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Thread: Sad news.

  1. #1
    Amazonnnjkz
    Guest

    Sad news.

    Thank you, Ross, for this kind tribute...I do not feel any sadness as her maladies were so many and so profound, that I would be the most selfish of men to want her to still be here in such discomfort..She is FREE...praise the Lord.

  2. #2
    Alisa93Rut
    Guest
    Our thoughts and prayers are with you, your wife Sue, and all of your family. As you said, it is sometimes MUCH better to be "free" of chronic pain and discomfort. Again, our thoughts and prayers are with you and yours! Win

  3. #3
    AliseHat
    Guest
    Bob, that sentiment is exactly how I felt when each of my parents passed following long illnesses. My sympathies to you anyway, but I agree completely with your view on the situation. Sometimes the most loving thing is to realise that our loved ones indeed finally are free, as you say.

  4. #4
    AgrokrdWew
    Guest
    RPKRPI - When the reason you bought the security change, doesn’t fit your plan any longer, you change your plan and your risk profile. I let my winners run and monitor the laggards in a bull market trying to upgrade the quality of my portfolio. I let MSFT, INTC and APPL run for twenty years or more which became at least 50% of my investable assets and became rich by not having any set rules. I’am letting AMZN run now, the only one really. Others I take profits when I see an unexpected run up or may buy more on an unexpected drop like a correction. Mutual funds are where I keep my profits while I wait for a buying opportunity. One fund is about 20% of my investable assets currently. In my opinion if someone is going to bail at a set percentage, a certain PE or keep everything in a mutual fund you’ll never get rich but you’ll be safer then the way I do things if that’s for you.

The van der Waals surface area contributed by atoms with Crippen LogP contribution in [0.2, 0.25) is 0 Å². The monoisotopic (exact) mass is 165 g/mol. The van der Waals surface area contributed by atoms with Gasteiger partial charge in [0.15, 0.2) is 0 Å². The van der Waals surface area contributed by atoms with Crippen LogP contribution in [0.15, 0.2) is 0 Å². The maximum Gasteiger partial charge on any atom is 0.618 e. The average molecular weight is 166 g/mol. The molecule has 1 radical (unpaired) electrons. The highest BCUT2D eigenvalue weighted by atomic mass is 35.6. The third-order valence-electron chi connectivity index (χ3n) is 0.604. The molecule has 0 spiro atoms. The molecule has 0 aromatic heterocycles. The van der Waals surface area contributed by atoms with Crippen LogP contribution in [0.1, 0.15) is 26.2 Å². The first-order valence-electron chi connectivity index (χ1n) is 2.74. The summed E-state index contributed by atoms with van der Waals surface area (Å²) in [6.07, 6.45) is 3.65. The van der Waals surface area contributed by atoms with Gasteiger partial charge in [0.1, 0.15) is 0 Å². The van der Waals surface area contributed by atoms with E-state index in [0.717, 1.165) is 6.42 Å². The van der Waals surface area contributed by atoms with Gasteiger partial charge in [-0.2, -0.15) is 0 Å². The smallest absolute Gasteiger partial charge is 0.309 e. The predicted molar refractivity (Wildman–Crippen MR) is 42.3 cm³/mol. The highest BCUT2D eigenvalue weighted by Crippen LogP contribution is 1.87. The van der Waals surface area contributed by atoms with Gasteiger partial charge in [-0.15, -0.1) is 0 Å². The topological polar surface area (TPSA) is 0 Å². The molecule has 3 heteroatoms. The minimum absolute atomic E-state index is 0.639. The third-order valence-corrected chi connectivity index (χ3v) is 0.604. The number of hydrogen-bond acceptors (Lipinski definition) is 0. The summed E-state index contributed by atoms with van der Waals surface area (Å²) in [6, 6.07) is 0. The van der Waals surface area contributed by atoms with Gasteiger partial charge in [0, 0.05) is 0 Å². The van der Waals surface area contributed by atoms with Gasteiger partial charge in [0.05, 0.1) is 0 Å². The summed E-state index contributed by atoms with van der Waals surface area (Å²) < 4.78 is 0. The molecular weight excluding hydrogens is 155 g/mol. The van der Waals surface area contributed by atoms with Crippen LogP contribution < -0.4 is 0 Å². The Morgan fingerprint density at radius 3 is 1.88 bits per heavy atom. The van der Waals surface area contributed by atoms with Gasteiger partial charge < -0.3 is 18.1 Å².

5. #5
    AllaOutsisy
    Guest
    I will consider selling an individual stock if:
    1) It becomes ~10% or more of the portfolio. Too much individual “company risk”. I will NOT sell it all, just “trim” the position.
    2) I will STRONGLY consider selling a holding if it cuts its dividend, or appears “at risk” for a dividend cut.
    3) If a company loses it’s competitive “moat”, I will consider selling. I am paying more attention to “moats” as I get older.
    4) If a stock becomes “severely” overvalued, I will at least “re- evaluate” the holding, and whether I still want to hold it.

  6. #6
    RPKRPI - I have large positions in a few stocks first of all. The ones in the suitcase plus two MLP's and that's it. Some I've held for 40+ years. The only laggard I'am watching is OHI, it no longer provides meaningful dividend increases or growth of principle. It will be gone ASAP. I recently exchanged MSFT, INTC and APPL, after owning then for years, for AMZN, V and MA for better growth prospects. I hope to own them for years. All these positions are about 1/3 of my portfolio. I live off of my CEF income, also about 1/3 of my portfolio. The rest is preferred stock, a muni fund (20%), Pondx and Vwinx which are tax accounts. That's it basically. Lets say 20-40 targeted positions max. For individual stocks, I start at a 2.5% position and see how it goes and pick up the other half later on or let it grow into a 5% position. I let them run up to 10% or more, 15% max, then take profits. Amazon ran up to 10% in two months last year, I booked the gains reducing that position to less then 5% of my portfolio. If your a spend down investor you need to take profits at say 10%. I income invest so I wait longer, don't need the money to live on.


 

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